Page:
Manual pump X
Battery-powered pump X
Electric diaphragm pump X X
Electric piston pump X X ([section])
Mother working Mother working
part time ([dagger]); part time ([dagger]);
infant more infant less
than 6 months than 6 months
Type of pump of age of age
Manual pump X
Battery-powered pump X
Electric diaphragm pump X
Electric piston pump X X ([section])
Hospital-grade electric X
full time ([double Mother having
dagger]); infant more problems with
than 6 months milk supply or
Type of pump of age nipple pain
Battery-powered pump X
Electric diaphragm pump X
Electric piston pump X X
Hospital-grade electric X ([section]) X ([section])
*–“X” indicates the best choice for the given situation. However, any
pump may work in any situation if a mother is motivated; therefore, a
trial of a less expensive pump may be feasible. The choice of pump must
take into account the facilities that are available for pumping. If
electricity is not available, a car battery adapter set, a manual pump,
or a battery-powered pump would be needed. Note that all pumps have
been successful with mothers who stay at home and with mothers who work
part time and have older infants.
([dagger])–“Part time” refers to work for less than 4 hours per day.
([double dagger])–“Full time” refers to work for more than 4 hours per
([section])–This is the most commonly successful pump in the given
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(2.) American Academy of Family Physicians. Breastfeeding (position paper). Accessed November 5, 2003, at: http://www.aafp.org/x6633.xml.
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(7.) U.S. Department of Labor. The Family and Medical Leave Act of 1993. Public Law 103-3. Enacted February 3, 1993. Section 102 a1A. Accessed November 5, 2003, at: http://www.dol.gov/esa/regs/ statutes/whd/fmla.htm.
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(10.) National Center for Chronic Disease Prevention and Health Promotion. Breastfeeding. Lactation support programs in federal workplaces. Accessed November 5, 2003, at: http://www.cdc.gov/breastfeeding/ compend-fed_work.htm.
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(14.) Wight NE. Resources for physicians. Web sites, books, and organizations. Pediatr Clin North Am 2001;48:539-46.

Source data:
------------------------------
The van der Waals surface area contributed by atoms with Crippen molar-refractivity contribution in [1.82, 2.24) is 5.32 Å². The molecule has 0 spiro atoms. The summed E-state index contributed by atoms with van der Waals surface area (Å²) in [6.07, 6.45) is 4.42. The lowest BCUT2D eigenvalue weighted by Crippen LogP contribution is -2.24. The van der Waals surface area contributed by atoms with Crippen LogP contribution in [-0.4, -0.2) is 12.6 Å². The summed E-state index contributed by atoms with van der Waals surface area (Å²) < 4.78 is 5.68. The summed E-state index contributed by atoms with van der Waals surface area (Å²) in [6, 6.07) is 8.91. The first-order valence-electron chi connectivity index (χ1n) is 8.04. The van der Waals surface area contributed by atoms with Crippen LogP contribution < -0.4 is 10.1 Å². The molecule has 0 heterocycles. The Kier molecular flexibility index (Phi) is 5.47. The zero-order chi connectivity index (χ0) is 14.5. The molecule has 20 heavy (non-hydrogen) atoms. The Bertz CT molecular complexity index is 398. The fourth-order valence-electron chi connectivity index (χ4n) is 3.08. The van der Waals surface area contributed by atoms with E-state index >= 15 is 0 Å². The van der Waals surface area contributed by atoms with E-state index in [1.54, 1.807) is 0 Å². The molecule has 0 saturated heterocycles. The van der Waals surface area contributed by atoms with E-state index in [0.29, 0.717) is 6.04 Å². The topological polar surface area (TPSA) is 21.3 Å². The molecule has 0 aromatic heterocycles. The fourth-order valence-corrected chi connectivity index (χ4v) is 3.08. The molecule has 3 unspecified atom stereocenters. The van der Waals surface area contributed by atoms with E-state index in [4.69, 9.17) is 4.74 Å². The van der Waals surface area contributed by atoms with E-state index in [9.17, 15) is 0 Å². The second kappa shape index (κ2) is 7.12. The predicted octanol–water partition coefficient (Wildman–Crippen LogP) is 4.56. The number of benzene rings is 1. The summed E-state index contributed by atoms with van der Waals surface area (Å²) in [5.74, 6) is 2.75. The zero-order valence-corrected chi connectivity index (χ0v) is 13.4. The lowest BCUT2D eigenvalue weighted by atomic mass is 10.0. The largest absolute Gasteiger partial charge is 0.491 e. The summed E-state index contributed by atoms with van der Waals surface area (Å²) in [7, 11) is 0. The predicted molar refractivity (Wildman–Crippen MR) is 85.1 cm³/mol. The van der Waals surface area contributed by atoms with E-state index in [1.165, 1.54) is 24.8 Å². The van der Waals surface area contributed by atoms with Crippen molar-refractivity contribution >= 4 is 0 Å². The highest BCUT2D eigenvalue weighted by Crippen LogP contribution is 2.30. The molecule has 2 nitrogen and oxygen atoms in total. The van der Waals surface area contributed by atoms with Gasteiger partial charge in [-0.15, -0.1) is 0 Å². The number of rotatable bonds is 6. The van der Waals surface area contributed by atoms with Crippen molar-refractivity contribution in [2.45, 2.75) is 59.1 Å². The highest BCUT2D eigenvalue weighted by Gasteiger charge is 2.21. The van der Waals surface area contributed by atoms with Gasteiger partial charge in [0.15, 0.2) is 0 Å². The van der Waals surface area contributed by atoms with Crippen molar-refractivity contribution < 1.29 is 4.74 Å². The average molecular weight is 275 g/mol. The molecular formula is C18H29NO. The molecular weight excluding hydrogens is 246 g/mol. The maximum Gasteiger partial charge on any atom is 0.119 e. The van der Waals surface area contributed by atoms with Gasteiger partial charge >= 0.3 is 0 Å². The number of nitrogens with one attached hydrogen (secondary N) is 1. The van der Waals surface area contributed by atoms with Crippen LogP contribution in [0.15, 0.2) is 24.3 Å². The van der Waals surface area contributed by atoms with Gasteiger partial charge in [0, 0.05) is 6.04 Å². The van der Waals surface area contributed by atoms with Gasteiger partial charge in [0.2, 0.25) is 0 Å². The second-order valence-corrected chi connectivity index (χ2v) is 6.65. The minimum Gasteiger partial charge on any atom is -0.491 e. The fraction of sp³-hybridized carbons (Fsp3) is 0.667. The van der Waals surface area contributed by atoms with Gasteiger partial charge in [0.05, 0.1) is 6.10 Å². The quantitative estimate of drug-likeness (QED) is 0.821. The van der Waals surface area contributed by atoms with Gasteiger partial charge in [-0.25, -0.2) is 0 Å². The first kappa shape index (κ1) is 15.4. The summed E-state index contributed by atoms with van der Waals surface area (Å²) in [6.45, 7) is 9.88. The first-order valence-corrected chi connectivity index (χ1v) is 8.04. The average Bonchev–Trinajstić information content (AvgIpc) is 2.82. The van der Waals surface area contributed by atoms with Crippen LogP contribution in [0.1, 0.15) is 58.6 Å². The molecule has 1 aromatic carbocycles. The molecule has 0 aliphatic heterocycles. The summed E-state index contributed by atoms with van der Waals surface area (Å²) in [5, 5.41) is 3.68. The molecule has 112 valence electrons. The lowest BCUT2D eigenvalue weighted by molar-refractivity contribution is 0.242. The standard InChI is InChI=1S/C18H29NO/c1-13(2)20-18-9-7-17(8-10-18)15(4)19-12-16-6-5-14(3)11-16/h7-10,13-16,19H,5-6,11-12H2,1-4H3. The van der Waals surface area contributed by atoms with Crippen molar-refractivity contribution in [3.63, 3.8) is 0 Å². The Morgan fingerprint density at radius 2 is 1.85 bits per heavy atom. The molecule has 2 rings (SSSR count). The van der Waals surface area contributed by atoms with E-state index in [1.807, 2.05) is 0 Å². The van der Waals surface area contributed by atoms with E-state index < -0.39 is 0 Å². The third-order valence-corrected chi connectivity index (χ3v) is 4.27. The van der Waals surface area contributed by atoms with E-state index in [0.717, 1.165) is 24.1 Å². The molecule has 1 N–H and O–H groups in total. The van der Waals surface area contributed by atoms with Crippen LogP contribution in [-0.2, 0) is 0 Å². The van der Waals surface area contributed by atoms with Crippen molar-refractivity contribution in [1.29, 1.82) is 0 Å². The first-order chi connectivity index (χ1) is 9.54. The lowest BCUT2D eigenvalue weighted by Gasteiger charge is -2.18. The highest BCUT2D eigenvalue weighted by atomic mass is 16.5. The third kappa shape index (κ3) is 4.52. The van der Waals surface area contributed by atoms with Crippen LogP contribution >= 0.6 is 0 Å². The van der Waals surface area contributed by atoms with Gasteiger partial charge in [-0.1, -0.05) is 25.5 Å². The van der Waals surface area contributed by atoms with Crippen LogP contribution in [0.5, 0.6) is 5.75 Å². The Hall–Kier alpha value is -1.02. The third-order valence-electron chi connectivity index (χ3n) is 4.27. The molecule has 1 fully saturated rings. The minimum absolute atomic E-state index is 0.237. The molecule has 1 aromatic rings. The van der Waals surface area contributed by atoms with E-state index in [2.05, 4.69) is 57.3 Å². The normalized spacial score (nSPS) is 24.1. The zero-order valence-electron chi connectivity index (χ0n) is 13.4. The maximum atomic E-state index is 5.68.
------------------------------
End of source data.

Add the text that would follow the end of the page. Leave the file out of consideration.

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(16.) Slusser W, Frantz K. High-technology breastfeeding. Pediatr Clin North Am 2001;48:505-16.
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(19.) Lawrence RA. Storage of human milk and the influence of procedures on immunological components of human milk. Acta Paediatr Suppl 1999;88:14-8.
(20.) Tully MR. Recommendations for handling of mother’s own milk. J Hum Lact 2000;16:149-51.
(21.) La Leche League International. Human milk storage information. Accessed November 5, 2003, at: http:// www.lalecheleague.org/FAQ/milkstorage.html.
(22.) Williamson MT, Murti PK. Effects of storage, time, temperature, and composition of containers on biologic components of human milk. J Hum Lact 1996;1:31-5.
(23.) Evergreen Hospital Medical Center. Evergreen Hospital Medical Center’s basic course for lactation specialists 2001 course manual. Day One–breastfeeding anatomy, physiology and biospecificity. Section V. Kirkland, Wash.: Evergreen Hospital Medical Center, 2001:1-15.
(24.) U.S. Department of Labor. Occupational Safety and Health Administration. Standard interpretation: 12/14/1992-breast milk does not constitute occupational exposure as defined by standard. Standard no. 1910.1030. Accessed November 5, 2003, at: http://www.osha-slc.gov/pls/oshaweb/owadisp. show_document?p_table=INTERPRETATIONS&p_id=20952.
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FRANCES BIAGIOLI, M.D., is assistant professor in the Department of Family Medicine at Oregon Health & Science University School of Medicine, Portland. She received her medical degree from the Medical College of Ohio, Toledo, and completed a family medicine residency at Oregon Health & Science University. Dr. Biagioli is active in patient, student, and resident lactation education.
Address correspondence to Frances Biagioli, M.D., OHSU Family Medicine at Gabriel Park, 4411 S.W. Vermont St., Portland, OR 97219 (e-mail: firstname.lastname@example.org). Reprints are not available from the author.
COPYRIGHT 2003 American Academy of Family Physicians